Meditation: how to do it – Health & Wellbeing

If you’d like to give meditation a try but aren’t sure how to go about it, this practical guide offers some tips.

Published: 25/10/2012

meditationhowto_300x150iStockPhoto | DanielBendjy

Do you like the idea of meditation, but aren’t sure how often to practise or if you’ll need to sit in a lotus position for long periods? Meditation practice is probably far less complicated than you think and you don’t even have to sit on the floor.


What is meditation?

Meditation is a practice that involves training your mind to pay attention. For more information check out our Fact File: Meditation: what’s it all about?


How long do I need to meditate?

If want to manage stress or improve your ability to focus on tasks, experts say you will notice benefits after regular practice of as little as five minutes twice a day. When you have extra time you can aim for longer meditations.

But research suggests you’ll need to try longer periods – around 40 minutes a day (or two blocks of 20 minutes) – if you are trying to manage conditions like severe chronic pain, depression, or significant symptoms of cancer (or its treatment). Note: If your level of distress is very high, it can be hard to learn meditation for the first time. Coming out of a trough can be a good time to learn skills to prevent you going back into another one.

Monash University’s Dr Craig Hassed, a GP and past founding president of the Australian Teachers of Meditation Association, says two short meditations (of five minutes each, or longer if time allows) at the beginning of the day and early evening, can serve as “fullstops” or moments of stillness to punctuate your day. But he suggests people also try a number of “commas” throughout the day as well. This might include a 30 second meditation before going into a meeting, or a one minute session before lunch.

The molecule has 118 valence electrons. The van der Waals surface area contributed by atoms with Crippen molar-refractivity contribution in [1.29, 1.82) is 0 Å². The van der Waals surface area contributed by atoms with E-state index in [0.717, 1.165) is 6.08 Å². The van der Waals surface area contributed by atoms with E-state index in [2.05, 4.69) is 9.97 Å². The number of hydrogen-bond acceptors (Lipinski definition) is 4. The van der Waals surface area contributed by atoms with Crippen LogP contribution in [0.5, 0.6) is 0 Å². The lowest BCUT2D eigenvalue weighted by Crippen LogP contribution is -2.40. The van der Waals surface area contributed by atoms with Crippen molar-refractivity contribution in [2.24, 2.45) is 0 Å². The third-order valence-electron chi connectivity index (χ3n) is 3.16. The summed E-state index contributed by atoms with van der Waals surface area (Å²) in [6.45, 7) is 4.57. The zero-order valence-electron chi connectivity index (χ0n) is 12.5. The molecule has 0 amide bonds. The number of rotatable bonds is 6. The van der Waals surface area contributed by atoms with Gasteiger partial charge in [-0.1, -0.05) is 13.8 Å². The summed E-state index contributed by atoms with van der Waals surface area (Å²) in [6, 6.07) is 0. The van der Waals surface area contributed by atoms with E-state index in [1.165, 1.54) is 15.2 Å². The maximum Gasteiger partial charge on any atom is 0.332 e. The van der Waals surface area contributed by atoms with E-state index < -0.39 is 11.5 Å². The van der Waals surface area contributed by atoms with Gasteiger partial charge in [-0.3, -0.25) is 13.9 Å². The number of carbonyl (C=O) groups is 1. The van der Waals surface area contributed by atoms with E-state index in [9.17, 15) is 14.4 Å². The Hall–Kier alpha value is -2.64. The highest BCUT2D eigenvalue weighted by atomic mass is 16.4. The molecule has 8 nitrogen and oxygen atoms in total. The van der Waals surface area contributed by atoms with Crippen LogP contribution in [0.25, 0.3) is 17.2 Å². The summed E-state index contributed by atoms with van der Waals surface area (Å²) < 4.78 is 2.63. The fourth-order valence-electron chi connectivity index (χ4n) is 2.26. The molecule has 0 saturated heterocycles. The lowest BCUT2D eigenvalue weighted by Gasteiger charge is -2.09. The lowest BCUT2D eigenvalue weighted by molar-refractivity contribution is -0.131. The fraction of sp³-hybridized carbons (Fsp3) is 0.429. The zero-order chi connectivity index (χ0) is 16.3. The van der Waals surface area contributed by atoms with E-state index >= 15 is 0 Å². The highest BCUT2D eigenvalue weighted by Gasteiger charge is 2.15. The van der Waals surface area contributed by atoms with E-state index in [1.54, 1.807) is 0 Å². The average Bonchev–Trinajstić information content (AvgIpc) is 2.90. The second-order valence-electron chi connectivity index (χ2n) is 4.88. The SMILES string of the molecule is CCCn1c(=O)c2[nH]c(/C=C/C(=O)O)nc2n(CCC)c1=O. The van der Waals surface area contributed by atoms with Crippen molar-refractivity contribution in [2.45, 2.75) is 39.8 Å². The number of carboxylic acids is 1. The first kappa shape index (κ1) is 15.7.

The aim of meditation is not just to have a time out in a hectic day but also to help change your awareness at the times when you are not meditating.

Meditation: how to do it – Health & Wellbeing.

By Karah Pino

A versatile communicator, critical thinker and far sighted problem solver. Trained in creative thinking with a B.A. in Interdisciplinary Art including Metalwork, Multimedia Sculpture and Digital Design. Earned a clinical Master’s degree in East Asian Medical Practices and Principles such as holistic creativity and nature based systems. Trained in shamanism, trauma recovery, naturopathy and indigenous wisdom through Navajo Wisdom Keeper Patricia Anne Davis, learning the Indigenous Ceremonial Change Process for wellness restoration and harmonious living.

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